JWT saved me several hours of labour as I prepared for Current Affairs, Pakistan Affairs and Essay just by going through this quality magazine.
JWT: First of all, for the interest of JWT readers and CSS, PMS aspirants, please tell us about your educational background? And also tell about your career ambitions during your student life?
Hassan Jahangir (HJ): I did my matriculation from Garrison Boys High School, Lahore Cantt. in 2004. Then, I went to GCU Lahore and did my FSc in Pre-Engineering. I had always dreamed to be an officer in the Civil Service of Pakistan, however, to be on the safe side, I took engineering as plan B. So, I got admitted to UCP Lahore from where I graduated in 2010 as an Electrical Engineer.
Right from the start of my education, the most distinctive qualities of mine are self-discipline and time management. I have always been very good at understanding what to do and when and how to do it. Even at that tender age, I used to read English newspapers and then take part in debates on the news.
JWT: Did you always dream of becoming a CSP officer? And, what was so special in PSP that you chose to join this occupational group?
HJ: I always had an aspiration for being a PSP officer. I used to look up to my father’s PSP batchmates as their personalities were highly appealing to me. They always made me realize that this is the job where I would fit in the most. Growing up, I learned a lot about PSP and the responsibilities of a police officer which further stimulated my interest in it. I realized that by joining the PSP after getting through CSS, I could avail myself of the opportunities to serve the masses by solving their problems and making them feel safe and secure.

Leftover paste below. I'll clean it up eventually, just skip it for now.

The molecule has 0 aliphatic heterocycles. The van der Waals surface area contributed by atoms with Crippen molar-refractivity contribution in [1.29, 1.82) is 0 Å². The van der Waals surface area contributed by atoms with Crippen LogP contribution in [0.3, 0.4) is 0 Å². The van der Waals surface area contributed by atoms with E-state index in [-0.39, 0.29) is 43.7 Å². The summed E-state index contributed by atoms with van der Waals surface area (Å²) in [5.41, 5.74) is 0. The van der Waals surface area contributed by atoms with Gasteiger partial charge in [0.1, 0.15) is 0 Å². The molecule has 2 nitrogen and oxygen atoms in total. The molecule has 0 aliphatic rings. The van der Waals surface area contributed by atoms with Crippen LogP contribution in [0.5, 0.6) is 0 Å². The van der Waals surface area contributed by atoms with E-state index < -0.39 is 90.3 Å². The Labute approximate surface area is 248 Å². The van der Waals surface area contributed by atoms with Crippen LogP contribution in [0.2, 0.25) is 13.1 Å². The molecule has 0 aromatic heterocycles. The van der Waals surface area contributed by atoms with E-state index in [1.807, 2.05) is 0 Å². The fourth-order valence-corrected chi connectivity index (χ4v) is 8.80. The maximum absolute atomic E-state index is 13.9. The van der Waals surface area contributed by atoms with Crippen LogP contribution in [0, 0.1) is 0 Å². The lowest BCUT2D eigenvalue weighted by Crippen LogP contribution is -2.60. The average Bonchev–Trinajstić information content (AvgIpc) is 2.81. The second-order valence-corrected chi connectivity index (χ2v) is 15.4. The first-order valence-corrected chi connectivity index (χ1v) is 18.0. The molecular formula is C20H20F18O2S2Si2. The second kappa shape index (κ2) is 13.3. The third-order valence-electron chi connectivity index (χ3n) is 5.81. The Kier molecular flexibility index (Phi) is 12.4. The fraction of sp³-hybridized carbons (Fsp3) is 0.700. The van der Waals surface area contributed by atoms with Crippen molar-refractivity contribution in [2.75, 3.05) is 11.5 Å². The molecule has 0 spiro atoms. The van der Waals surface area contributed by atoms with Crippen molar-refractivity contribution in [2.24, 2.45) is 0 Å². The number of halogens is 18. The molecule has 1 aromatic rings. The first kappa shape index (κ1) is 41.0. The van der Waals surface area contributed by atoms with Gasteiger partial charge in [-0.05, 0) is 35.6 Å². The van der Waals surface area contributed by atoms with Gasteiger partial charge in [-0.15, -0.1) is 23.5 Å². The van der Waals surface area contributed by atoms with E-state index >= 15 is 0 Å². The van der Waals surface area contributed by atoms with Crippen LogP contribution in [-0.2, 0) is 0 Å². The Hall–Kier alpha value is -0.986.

JWT: You are surely a source of inspiration for many who want to go for CSS. What would you advise them in this regard? And, how, in your opinion, Jahangir’s World Times (JWT) can serve as a source of guidance for them?
HJ: My advice to all aspirants would be that once you decide to take this prestigious exam, don’t ever lose your focus. The moment your confidence and faith in your abilities falters, you lose the game.
When I was preparing for CSS exam, I used to frantically go through newspapers and surf the internet to find relevant material but then I stumbled upon Jahangir’s World Times (JWT) at a local bookstore and there it was, having everything I needed compiled at one place. So JWT saved me several hours of labour as I prepared for Current Affairs, Pakistan Affairs and Essay just by going through this quality magazine.
HJ: My parents and my siblings are my strength. They have always been very encouraging and it was, perhaps, their unflinching faith in my abilities that I made all-out efforts to achieve this phenomenal success.
JWT: What is the key to getting through the written part of CSS exam?
HJ: To me, the only key is objectivity. Aspirants must avoid indulging in unnecessary details and straying off-topic. While assessing your paper, the examiner should be on toes and should not lose interest in what has been written. You should express your opinions distinctly and as clearly as possible.